/* | |

* Copyright 2017 Google Inc. | |

* | |

* Use of this source code is governed by a BSD-style license that can be | |

* found in the LICENSE file. | |

*/ | |

#include "include/core/SkTypes.h" | |

#include "include/private/base/SkFloatingPoint.h" | |

#include "src/core/SkGaussFilter.h" | |

#include <cmath> | |

// The value when we can stop expanding the filter. The spec implies that 3% is acceptable, but | |

// we just use 1%. | |

static constexpr double kGoodEnough = 1.0 / 100.0; | |

// Normalize the values of gauss to 1.0, and make sure they add to one. | |

// NB if n == 1, then this will force gauss[0] == 1. | |

static void normalize(int n, double* gauss) { | |

// Carefully add from smallest to largest to calculate the normalizing sum. | |

double sum = 0; | |

for (int i = n-1; i >= 1; i--) { | |

sum += 2 * gauss[i]; | |

} | |

sum += gauss[0]; | |

// Normalize gauss. | |

for (int i = 0; i < n; i++) { | |

gauss[i] /= sum; | |

} | |

// The factors should sum to 1. Take any remaining slop, and add it to gauss[0]. Add the | |

// values in such a way to maintain the most accuracy. | |

sum = 0; | |

for (int i = n - 1; i >= 1; i--) { | |

sum += 2 * gauss[i]; | |

} | |

gauss[0] = 1 - sum; | |

} | |

static int calculate_bessel_factors(double sigma, double *gauss) { | |

auto var = sigma * sigma; | |

// The two functions below come from the equations in "Handbook of Mathematical Functions" | |

// by Abramowitz and Stegun. Specifically, equation 9.6.10 on page 375. Bessel0 is given | |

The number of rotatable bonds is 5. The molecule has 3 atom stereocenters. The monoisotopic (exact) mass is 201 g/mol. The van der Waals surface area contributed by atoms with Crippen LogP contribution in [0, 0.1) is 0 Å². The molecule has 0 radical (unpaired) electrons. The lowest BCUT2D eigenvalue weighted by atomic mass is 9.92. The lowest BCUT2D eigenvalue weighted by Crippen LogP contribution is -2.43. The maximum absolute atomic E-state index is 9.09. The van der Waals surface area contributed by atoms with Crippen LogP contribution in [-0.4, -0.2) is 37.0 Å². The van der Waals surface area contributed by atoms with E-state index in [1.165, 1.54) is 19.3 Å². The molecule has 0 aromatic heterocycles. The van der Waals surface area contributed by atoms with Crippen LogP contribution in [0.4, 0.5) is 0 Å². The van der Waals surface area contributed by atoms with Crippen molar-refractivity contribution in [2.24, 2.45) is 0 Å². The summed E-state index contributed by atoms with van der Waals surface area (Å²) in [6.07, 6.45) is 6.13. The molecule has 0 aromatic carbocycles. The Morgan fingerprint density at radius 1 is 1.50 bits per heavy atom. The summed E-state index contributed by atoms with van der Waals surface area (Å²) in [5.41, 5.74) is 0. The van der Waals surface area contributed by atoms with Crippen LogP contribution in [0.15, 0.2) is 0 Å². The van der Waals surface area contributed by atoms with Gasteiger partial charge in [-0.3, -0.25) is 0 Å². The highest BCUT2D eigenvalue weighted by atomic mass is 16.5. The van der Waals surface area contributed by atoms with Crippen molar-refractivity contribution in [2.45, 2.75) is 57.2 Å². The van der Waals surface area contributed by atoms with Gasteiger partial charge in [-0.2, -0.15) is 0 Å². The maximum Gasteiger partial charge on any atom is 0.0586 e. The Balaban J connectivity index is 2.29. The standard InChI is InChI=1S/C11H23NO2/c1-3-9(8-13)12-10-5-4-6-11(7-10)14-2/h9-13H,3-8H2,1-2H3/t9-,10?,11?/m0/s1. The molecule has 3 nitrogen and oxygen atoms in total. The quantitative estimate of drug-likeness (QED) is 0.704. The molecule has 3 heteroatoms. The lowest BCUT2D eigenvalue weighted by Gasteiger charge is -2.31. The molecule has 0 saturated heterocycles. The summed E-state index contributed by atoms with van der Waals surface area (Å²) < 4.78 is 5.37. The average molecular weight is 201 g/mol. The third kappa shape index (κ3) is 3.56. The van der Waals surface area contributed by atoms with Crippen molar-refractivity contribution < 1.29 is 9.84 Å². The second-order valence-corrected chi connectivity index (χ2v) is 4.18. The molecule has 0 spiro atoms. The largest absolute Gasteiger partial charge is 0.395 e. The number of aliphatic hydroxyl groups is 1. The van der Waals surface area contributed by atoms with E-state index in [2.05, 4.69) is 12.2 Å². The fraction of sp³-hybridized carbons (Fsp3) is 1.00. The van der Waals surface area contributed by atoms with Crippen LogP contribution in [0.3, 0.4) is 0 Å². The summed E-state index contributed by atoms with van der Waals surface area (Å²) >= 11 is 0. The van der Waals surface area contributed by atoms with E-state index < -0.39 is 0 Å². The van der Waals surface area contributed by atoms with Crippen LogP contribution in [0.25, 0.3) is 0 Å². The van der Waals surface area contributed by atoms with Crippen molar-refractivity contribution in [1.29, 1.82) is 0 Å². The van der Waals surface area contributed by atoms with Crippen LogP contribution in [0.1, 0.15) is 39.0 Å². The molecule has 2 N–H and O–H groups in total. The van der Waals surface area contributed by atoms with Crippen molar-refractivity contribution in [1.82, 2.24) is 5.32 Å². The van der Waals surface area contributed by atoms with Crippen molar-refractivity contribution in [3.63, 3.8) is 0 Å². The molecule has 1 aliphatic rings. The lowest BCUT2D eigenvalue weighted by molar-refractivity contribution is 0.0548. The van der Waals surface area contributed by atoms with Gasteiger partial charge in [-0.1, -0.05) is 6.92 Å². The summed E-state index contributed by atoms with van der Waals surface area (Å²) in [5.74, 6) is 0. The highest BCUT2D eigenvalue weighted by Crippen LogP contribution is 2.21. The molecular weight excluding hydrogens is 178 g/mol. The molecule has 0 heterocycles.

// explicitly as 9.6.12 | |

// BesselI_0 for 0 <= sigma < 2. | |

// NB the k = 0 factor is just sum = 1.0. | |

auto besselI_0 = [](double t) -> double { | |

auto tSquaredOver4 = t * t / 4.0; | |

auto sum = 1.0; | |

auto factor = 1.0; | |

auto k = 1; | |

// Use a variable number of loops. When sigma is small, this only requires 3-4 loops, but | |

// when sigma is near 2, it could require 10 loops. The same holds for BesselI_1. | |

while(factor > 1.0/1000000.0) { | |

factor *= tSquaredOver4 / (k * k); | |

sum += factor; | |

k += 1; | |

} | |

return sum; | |

}; | |

// BesselI_1 for 0 <= sigma < 2. | |

auto besselI_1 = [](double t) -> double { | |

auto tSquaredOver4 = t * t / 4.0; | |

auto sum = t / 2.0; | |

auto factor = sum; | |

auto k = 1; | |

while (factor > 1.0/1000000.0) { | |

factor *= tSquaredOver4 / (k * (k + 1)); | |

sum += factor; | |

k += 1; | |

} | |

return sum; | |

}; | |

// The following formula for calculating the Gaussian kernel is from | |

// "Scale-Space for Discrete Signals" by Tony Lindeberg. | |

// gauss(n; var) = besselI_n(var) / (e^var) | |

auto d = std::exp(var); | |

double b[SkGaussFilter::kGaussArrayMax] = {besselI_0(var), besselI_1(var)}; | |

gauss[0] = b[0]/d; | |

gauss[1] = b[1]/d; | |

// The code below is tricky, and written to mirror the recursive equations from the book. | |

// The maximum spread for sigma == 2 is guass[4], but in order to know to stop guass[5] | |

// is calculated. At this point n == 5 meaning that gauss[0..4] are the factors, but a 6th | |

// element was used to calculate them. | |

int n = 1; | |

// The recurrence relation below is from "Numerical Recipes" 3rd Edition. | |

// Equation 6.5.16 p.282 | |

while (gauss[n] > kGoodEnough) { | |

b[n+1] = -(2*n/var) * b[n] + b[n-1]; | |

gauss[n+1] = b[n+1] / d; | |

n += 1; | |

} | |

normalize(n, gauss); | |

return n; | |

} | |

SkGaussFilter::SkGaussFilter(double sigma) { | |

SkASSERT(0 <= sigma && sigma < 2); | |

fN = calculate_bessel_factors(sigma, fBasis); | |

} |